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Retired publishing executive ecstatic with the idea of spending most of his time on the coast of Maine

Tuesday, May 31, 2011

Peace and quiet

Somehow I missed the announcement in April that Maine is the most peaceful state in the union ( http://www.visionofhumanity.org/info-center/us-peace-index/ ). The US Peace Index, being brand-new, must not be on the journalistic radar yet. The census, though, blinks constantly on the radar, as if its stats will tell us who we are. A recent release of data shows that Maine has held its place as the oldest state in the nation (as the journalists say) or, statisticians would say, as the state whose population has the highest average age.

These are of course related. Graybeards like us don't specialize in the violent crimes and handguns and incarceration stats whose lack is considered peace. We stand in line at Red's, not at gun shows. USPI is really talking about safety, I guess, not peace, and "safe" definitely describes Maine, where I'd bet a significant percent of the population leaves doors unlocked. (Most unlocked state in the nation....) I'm not sure about extrapolating from safety to peace. Personally, I give Maine a lot of credit for any ease of mind and belief in nature and quiet contemplation that I might feel, and it feels right (and a little jingoistic) that southern states have the least peace and northeast the most, but peace, like anger or allergies, is probably spread pretty evenly throughout the population irrespective of state lines or national statistics.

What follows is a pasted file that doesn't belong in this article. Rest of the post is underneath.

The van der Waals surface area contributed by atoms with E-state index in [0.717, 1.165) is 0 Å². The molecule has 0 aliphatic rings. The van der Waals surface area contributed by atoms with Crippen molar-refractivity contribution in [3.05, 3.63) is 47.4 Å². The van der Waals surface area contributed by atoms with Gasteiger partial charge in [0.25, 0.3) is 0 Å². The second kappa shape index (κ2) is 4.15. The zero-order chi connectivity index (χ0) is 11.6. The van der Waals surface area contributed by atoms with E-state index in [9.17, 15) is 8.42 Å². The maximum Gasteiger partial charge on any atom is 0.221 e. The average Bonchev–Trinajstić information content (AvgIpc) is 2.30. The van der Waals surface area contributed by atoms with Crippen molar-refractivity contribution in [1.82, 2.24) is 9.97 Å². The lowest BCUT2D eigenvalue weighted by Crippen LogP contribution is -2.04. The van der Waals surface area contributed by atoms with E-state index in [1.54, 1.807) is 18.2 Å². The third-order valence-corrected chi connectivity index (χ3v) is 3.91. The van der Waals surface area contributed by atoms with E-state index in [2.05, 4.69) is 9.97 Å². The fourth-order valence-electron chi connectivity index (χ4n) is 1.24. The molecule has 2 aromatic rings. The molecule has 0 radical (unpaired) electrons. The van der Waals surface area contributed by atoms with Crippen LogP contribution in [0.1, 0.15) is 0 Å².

I won't argue with the US Census. What I'm having difficulty sorting out is the worth or harm of the age stats: young people leave and take their energy; old people come and bring their money. Maybe it makes no difference, as long as we don't become Fort Lauderdale.

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